New Recursion Grant: Tom Roeper and Joonkoo Park (Psychology)

Tom Roeper and Joonkoo Park (Psychology Professor) have received a  $12,000 Seed grant, beginning Sept 1,  from the Developmental Science Initiative (Center for Research on Families) on:

Recursion as an Underlying Mechanism for children’s acquisition of language and mathematics

The grant was developed with assistance from Jaieun Kim, Rong Yin, Michael Wilson, andDiego Lopez (Pyschology Doctoral Candidate) and it will continue acquisition research on connections between different sorts of Self-embedding recurison (PP, Poss, Relative clause, compounds) and the emergence of knowledge of the Successor Principle.  Preliminary evidencesuggests all of these abilities emerge around 5-7yrs.  We will focus on whether they are linked in individuals. The topic is a large one and we hope this Seed Grant will lead to a larger more comprehensive one.

Anyone interested in the grant and/or participating, should let us know!


The eye-tracking set-up in the CSL lab is set up and running participants! We have a tower-mount, as well as a desktop mount, for an Eye-link 1000. We’re currently running reading experiments, but the set-up is well equipped for visual world experiments as well. Come by and check it out!

Jason participating in an experiment!

Look at that minuteman maroon!

More free online CS courses from Stanford

Following the free Stanford online course offerings in the Fall 2011 quarter mentioned in this previous post, there are course offerings again this winter, including: probabilistic graphical models and natural language processing, another installment of machine learning, among other courses (scroll to the bottom of any of the linked courses to peruse more).

2012: Codeyear

The ability to code is a great thing to have in your toolkit no matter what kind of language research you’re up to. If you haven’t gotten around to learning the ins and outs of coding yet, though, you’re in luck! The folks at Codecademy have designated 2012 as a code year. This means if you sign up for their program at, they’ll send you weekly interactive lessons on coding in Javascript. While mostly geared at web applications, it looks like a really useful program for anyone interested in learning the ins and outs of coding. Happy scripting!

(hat tip: Victor Benitez)

Bartlett EEG lab has arrived

Kevin getting ready to show us some P300s

The good folks over at EGI came by this morning to help us set up the EEG lab in the Phonetics Lab in the basement of Bartlett hall this morning. A bunch of folks got a crash course in the system, and we ran our first participant in a visual oddball paradigm. Kevin very graciously agreed to be the first participant in the new system, and after 10 minutes of data recording, we were able to crunch some EEG data and generate our first ERPs: Kevin showed a robust P300 response to oddball targets in a visual task! Data collection and analysis was a snap, and so we can look forward to lots of interesting data coming out of the Bartlett Basement EEG setup in the near future.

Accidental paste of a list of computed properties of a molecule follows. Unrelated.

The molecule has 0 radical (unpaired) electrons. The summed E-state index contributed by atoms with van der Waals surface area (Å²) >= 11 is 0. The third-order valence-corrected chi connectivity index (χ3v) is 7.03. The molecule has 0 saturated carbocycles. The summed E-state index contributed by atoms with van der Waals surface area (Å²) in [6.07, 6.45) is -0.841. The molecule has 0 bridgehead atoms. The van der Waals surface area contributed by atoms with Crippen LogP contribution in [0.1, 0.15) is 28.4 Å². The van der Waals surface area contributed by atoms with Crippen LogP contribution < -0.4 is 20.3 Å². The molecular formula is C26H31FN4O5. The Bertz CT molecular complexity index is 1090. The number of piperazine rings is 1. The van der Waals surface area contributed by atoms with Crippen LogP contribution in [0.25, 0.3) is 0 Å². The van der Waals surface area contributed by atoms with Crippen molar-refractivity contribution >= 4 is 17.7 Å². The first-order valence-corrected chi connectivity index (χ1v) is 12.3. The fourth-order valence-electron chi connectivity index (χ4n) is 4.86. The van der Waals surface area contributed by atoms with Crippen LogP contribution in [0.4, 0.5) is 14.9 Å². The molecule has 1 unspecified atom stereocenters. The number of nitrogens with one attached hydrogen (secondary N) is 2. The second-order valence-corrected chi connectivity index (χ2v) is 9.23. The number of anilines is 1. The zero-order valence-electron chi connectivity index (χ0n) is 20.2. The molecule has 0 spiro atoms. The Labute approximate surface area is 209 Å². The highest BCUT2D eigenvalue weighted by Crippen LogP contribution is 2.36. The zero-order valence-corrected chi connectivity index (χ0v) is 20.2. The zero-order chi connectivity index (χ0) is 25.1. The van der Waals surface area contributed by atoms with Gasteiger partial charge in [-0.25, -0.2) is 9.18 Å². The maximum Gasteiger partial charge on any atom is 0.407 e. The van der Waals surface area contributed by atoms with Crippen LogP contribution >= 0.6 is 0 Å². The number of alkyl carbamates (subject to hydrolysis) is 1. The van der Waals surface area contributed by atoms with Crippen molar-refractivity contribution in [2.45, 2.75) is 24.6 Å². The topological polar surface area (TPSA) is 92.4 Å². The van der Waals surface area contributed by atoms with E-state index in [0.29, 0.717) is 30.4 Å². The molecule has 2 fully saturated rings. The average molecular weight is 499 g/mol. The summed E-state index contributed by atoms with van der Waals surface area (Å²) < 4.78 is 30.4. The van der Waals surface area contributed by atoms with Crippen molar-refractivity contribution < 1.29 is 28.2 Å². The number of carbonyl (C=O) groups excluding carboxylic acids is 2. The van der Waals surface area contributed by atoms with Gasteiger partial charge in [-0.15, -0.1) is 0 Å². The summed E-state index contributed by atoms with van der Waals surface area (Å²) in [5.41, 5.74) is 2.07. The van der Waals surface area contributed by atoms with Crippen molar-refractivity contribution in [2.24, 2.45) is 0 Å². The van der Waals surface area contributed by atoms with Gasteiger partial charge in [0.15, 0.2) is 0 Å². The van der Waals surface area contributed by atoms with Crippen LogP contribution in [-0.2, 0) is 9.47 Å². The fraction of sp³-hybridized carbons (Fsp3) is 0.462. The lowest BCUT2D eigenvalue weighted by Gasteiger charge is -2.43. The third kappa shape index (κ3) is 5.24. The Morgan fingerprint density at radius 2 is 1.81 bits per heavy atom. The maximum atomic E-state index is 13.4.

Over the next several days there will be a number of other training sessions on various aspects of stimulus presentation, data collection, and data analysis. Come by the Barlett lab to check it out if you’re interested!

Psycho/Syntax lab meetings

The schedule for Psycho/Syntax lab meetings for the fall is all set! We’re going to be meeting Thursday mornings at 9am in the lab suite of 11 Bartlett (size permitting!). Meetings are biweekly, excepting Thanksgiving. All kinds of exciting stuff is lined up for the fall, with the meeting schedule posted below:

9/29: Jason Overfelt, Tigrinya wh-in-situ and visual world eye-tracking

10/13: Meg Grant, Extraction from comparative clauses

10/27: Shayne Sloggett, German case attraction

11/10: Magda Oiry, French wh-in-situ

12/8: Rajesh Bhatt / Brian Dillon, Hindi agreement and Mechanical Turk for judgment experiments

See you there! Meetings will be catered with some as-of-yet undetermined breakfast goodies.


In response to Lyn’s query about possible positional effects for distributive phrases, I thought I’d post a short bit on how that information might be found with tools that are readily available. TGrep2 is a utility that allows you to conduct a regexp-like search of corpus that’s parsed in Penn Treebank style, and it’s really useful for asking these sorts of questions. Doug Roland has very helpfully posted some executables of TGrep2. For people using intel-based Macs, this is the probably the simplest way to install the tool on your computer. Download the executable, name it tgrep2, make sure it has the right permissions with chmod (executable), and put it in /usr/local/bin. If it’s installed correctly, you should be able to type tgrep2 from a command prompt and have it display some help.

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LSA online Courses access

Some of the LSA Summer institute courses have been added to the following worksheet – courtesy of one of the attending students:

Note: Not all of them are public – some are accessible only if you have a CU account.

Stanford machine learning course

For those of you interested in learning more about machine learning, here’s an interesting opportunity. Andrew Ng at Stanford is offering his annual machine learning class in an online, open access format: Machine Learning. Interested folks will be able to sign up online, watch video lectures and notes, and get feedback on their progress. The class runs October 10th to December 16th, and will touch on most of machine learning’s greatest hits. For people who are interested in getting a firmer grip on the basics of machine learning for their own research, it’d definitely be a worthwhile effort.